I am typically the more public of the two of us, which is ironic because she is infinitely more sociable than I am, and better with people generally, but that’s just one of the many crosses that she has to bear. It’s also ironic because most people don’t realise that, when they’re thanking or encouraging me for my speaking or writing, there would be no words without her. Without her, life would have chewed me up and spat me out many years ago. I only have things to say because of the road we’ve travelled, and without her I wouldn’t have survived the journey. She has been my best friend and my most loyal champion over the years, and without her I dread to think what kind of existence I would have had.

I don’t believe that there’s Biblical justification for the concept of ‘soul mates’, but I do believe that there are certain partners who will bring out the best in us, and who will be of almost limitless help in our journey to become more like Jesus. I also believe that when looking for a spouse, the question “Will this person help me grow, and can I help them grow?” is without doubt the most important question to ask. I was young when I married, and I didn’t know what I was doing, but I was pursuing God, and that shaped the many conversations that He and I had about Ruth. Knowing me as He does, He knew that she would be good for me.  Ruth has been my greatest proof of God’s generosity and grace.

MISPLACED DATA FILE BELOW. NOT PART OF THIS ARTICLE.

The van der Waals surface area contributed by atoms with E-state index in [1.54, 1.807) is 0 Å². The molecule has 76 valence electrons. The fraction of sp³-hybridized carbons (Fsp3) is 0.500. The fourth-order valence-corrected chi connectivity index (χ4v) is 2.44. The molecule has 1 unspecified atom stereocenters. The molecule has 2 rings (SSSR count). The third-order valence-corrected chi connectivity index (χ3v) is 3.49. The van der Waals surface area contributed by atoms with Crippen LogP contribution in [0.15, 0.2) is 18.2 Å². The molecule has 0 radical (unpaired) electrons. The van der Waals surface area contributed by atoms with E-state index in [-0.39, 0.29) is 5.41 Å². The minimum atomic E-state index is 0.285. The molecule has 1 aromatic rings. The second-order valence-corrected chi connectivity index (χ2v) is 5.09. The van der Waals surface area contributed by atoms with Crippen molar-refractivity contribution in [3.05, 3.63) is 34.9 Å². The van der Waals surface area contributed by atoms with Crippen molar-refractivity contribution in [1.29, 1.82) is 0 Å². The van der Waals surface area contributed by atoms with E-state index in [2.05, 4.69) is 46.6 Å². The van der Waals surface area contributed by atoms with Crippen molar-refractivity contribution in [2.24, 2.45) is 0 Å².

James’s Blog: No Blog Post This Week.

James’s Blog:  No Blog Post This Week.

There’s no blog post this week.

Sometimes life is like that – a combination of business and distractions that make it hard to find inspiration.  Sometimes, when it is most appropriate to reflect is also the hardest time to reflect.  Christmas, the celebration of Christ, is so full of things other than Christ that we find we’ve hardly noticed the manger in the corner.  And as we approach a new year – a perfect time to ask ourselves some searching and difficult questions – we find that our days of full of other types of questions:  “What’s on TV today?” or “Are the shops open yet?”

That’s where I’ve find myself.  But I’ve also given myself permission to not write a blog this week, because it’s actually OK.  The world keeps spinning, and God keeps working, and – as I suggested last week – sometime the things that you think are holy are actually a distraction from the real work of holiness.  There’s a time to kneel in front of the altar, and there’s a time to lose yourself in laughter with your family.  Both belong to God.  It reminds me of something that Dietrich Bonhoeffer wrote in Letters and Papers from Prison:  “The man who is thinking of the Kingdom of God while in the arms of his wife is not doing the will of God.”  Celebration, love, laughter and distraction can be God’s will too sometimes.

So that’s why there’s no blog post this week.

James’s Blog: Dude, Where’s My Peace?

James’s Blog:  Dude, Where’s My Peace?